Articles tagged: Carrying On
When a high school teacher, the marvelous Ms. Hadley Moore, introduced the word “perennialism” into my vocabulary, I immediately thought of perennials, the plants. You know, those plants that come... Read more
I never felt more uncomfortable in an outfit than I did on fifth grade picture day. My mother, who I somehow consider my style icon, dressed me in a pink... Read more
Last fall, I got in a rather bizarre accident. It’s a long story, but it involves a trip to an apple farm, a hayride trailer carrying lots of innocent children... Read more
This past weekend, I did something incredibly nerve-wracking for me. No, it wasn’t exposing myself to the arctic weather or even the smutty antics and laughable dialogue of Fifty Shades... Read more
Wednesday evening in Leavey 424 is always a party. But it’s not the typical kind of party. For instance, we do shots, but of espresso. There’s loud music, but we... Read more
When I say I am bad at math, I don't mean bad in the modest Georgetown "I didn't get a 5 on the AP subject test" sense. I mean bad as in sometimes I find myself wondering how many quarters are in an hour, before I remember that quarters go into dollars and minutes go into hours. It's difficult to explain that you're late for class because you confused cents with minutes.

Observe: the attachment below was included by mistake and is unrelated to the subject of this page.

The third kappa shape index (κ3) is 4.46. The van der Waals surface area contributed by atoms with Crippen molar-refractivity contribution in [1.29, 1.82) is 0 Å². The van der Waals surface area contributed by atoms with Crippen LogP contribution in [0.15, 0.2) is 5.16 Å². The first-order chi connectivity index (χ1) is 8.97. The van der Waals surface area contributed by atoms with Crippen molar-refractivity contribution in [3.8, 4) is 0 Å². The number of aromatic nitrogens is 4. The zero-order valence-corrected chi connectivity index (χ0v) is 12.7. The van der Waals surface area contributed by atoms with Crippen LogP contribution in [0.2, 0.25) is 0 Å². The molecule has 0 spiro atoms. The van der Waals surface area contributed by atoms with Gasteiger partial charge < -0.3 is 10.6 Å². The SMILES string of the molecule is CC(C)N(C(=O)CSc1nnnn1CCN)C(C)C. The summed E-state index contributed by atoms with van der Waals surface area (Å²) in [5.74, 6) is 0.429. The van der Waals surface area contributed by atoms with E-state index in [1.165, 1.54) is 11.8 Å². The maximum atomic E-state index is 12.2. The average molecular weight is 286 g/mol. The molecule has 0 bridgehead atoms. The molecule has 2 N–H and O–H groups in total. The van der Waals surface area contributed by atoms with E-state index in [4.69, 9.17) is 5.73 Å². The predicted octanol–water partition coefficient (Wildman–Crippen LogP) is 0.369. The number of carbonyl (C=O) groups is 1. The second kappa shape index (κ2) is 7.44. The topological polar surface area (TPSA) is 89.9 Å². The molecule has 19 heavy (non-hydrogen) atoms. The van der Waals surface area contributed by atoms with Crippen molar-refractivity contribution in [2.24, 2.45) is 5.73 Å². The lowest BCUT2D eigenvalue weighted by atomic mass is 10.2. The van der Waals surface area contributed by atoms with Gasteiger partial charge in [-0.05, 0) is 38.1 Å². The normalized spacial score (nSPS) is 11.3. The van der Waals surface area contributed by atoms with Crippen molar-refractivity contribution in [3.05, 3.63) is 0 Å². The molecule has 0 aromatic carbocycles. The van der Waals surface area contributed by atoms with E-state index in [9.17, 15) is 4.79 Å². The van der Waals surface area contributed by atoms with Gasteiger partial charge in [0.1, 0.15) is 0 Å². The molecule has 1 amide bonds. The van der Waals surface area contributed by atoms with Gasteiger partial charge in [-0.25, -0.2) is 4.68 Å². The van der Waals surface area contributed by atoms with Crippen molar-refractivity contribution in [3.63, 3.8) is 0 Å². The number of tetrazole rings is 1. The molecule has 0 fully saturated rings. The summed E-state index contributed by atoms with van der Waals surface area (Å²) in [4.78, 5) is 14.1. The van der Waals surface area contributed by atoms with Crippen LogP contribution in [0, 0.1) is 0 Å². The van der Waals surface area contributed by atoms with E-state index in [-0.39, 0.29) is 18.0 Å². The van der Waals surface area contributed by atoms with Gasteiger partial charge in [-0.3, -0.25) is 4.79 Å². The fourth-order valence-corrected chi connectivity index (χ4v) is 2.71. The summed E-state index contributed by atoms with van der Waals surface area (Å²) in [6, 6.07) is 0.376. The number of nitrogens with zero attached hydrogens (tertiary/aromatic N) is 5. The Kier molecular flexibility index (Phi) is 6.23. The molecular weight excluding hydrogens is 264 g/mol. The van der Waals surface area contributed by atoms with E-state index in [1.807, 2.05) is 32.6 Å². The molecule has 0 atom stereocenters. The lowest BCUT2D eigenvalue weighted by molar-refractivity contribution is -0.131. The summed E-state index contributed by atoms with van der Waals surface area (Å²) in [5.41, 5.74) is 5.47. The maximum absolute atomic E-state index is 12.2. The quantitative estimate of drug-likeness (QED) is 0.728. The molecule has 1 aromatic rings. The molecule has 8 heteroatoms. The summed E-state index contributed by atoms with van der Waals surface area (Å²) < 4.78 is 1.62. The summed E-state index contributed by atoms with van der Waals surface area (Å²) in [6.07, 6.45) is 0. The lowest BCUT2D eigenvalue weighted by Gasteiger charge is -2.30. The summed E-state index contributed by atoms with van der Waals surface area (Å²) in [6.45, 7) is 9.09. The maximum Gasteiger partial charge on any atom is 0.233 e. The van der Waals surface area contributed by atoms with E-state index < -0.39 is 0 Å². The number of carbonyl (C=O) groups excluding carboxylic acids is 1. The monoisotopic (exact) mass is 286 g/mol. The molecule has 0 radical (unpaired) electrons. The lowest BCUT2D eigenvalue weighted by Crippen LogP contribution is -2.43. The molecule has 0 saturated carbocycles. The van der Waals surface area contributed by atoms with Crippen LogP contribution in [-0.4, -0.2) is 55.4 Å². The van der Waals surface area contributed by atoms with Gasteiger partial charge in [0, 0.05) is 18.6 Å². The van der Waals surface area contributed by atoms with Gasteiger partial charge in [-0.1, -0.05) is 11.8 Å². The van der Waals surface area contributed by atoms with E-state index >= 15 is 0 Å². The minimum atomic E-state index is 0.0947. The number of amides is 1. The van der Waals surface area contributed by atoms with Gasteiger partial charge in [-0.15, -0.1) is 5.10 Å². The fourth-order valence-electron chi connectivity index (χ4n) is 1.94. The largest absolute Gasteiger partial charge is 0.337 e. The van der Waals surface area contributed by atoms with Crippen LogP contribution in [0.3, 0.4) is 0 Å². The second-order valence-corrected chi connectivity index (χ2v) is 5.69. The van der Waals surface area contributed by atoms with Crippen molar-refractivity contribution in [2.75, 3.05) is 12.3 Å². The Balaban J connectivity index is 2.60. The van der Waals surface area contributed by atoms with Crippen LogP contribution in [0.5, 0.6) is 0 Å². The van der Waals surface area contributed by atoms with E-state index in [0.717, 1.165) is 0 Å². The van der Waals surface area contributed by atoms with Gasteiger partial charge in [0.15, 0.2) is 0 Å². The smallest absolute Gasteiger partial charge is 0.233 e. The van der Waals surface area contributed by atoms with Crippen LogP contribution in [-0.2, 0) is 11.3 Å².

There's one question that I regularly encounter in Morocco with my newly-grown beard. "Are you Muslim?" the vendors ask in Arabic. I've come to realize that in Muslim countries, a beard carries a specific meaning, or at least something other than, "I'm too lazy to shave."
I understand why my parents came to America. Where else can two fresh-off-the-boat, kiss-strangers-on-both-cheeks-in-front-of-the-local-blue-collar-bar foreigners eventually become locals? In the late 1970s, they stepped off a plane in appallingly-polyestered Kennedy International Airport as outsiders and by the grace of the American experiment, they now celebrate Thanksgiving, watch college sports, pay taxes, vote, do yardwork, have potlucks, and cheer for U.S. Olympians alongside Daughters and Sons of the American Revolution. They criticize this country, but they always acknowledge that in no other place in the world would the union of a South African daughter of a pogrom survivor and an Austrian son of a Nazi ambulance driver have been possible. I accept this, but even so, I've always wished I had not been born in America.